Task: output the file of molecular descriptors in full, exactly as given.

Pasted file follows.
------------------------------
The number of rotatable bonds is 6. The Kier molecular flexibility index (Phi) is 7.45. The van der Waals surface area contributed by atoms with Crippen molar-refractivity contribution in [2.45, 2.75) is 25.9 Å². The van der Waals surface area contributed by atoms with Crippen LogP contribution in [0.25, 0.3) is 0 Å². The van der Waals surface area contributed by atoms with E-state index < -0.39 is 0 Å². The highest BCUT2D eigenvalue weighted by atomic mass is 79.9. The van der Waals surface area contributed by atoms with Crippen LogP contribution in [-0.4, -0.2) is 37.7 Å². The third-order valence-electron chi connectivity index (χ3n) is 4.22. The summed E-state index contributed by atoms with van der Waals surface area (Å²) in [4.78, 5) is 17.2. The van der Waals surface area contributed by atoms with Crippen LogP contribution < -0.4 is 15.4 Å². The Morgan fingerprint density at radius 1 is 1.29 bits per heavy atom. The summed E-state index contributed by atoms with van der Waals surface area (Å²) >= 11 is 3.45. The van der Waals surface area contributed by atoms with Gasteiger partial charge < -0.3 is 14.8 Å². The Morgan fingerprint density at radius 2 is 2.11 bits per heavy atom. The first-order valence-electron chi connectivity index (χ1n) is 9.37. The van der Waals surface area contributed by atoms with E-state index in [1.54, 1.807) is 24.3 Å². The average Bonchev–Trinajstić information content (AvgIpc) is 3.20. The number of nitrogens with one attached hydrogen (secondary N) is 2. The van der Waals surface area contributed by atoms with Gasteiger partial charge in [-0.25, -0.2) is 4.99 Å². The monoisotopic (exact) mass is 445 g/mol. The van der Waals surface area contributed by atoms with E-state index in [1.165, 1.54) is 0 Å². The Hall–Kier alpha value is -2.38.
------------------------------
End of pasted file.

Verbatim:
The number of rotatable bonds is 6. The Kier molecular flexibility index (Phi) is 7.45. The van der Waals surface area contributed by atoms with Crippen molar-refractivity contribution in [2.45, 2.75) is 25.9 Å². The van der Waals surface area contributed by atoms with Crippen LogP contribution in [0.25, 0.3) is 0 Å². The van der Waals surface area contributed by atoms with E-state index < -0.39 is 0 Å². The highest BCUT2D eigenvalue weighted by atomic mass is 79.9. The van der Waals surface area contributed by atoms with Crippen LogP contribution in [-0.4, -0.2) is 37.7 Å². The third-order valence-electron chi connectivity index (χ3n) is 4.22. The summed E-state index contributed by atoms with van der Waals surface area (Å²) in [4.78, 5) is 17.2. The van der Waals surface area contributed by atoms with Crippen LogP contribution < -0.4 is 15.4 Å². The Morgan fingerprint density at radius 1 is 1.29 bits per heavy atom. The summed E-state index contributed by atoms with van der Waals surface area (Å²) >= 11 is 3.45. The van der Waals surface area contributed by atoms with Gasteiger partial charge < -0.3 is 14.8 Å². The Morgan fingerprint density at radius 2 is 2.11 bits per heavy atom. The first-order valence-electron chi connectivity index (χ1n) is 9.37. The van der Waals surface area contributed by atoms with E-state index in [1.54, 1.807) is 24.3 Å². The average Bonchev–Trinajstić information content (AvgIpc) is 3.20. The number of nitrogens with one attached hydrogen (secondary N) is 2. The van der Waals surface area contributed by atoms with Gasteiger partial charge in [-0.25, -0.2) is 4.99 Å². The monoisotopic (exact) mass is 445 g/mol. The van der Waals surface area contributed by atoms with E-state index in [1.165, 1.54) is 0 Å². The Hall–Kier alpha value is -2.38.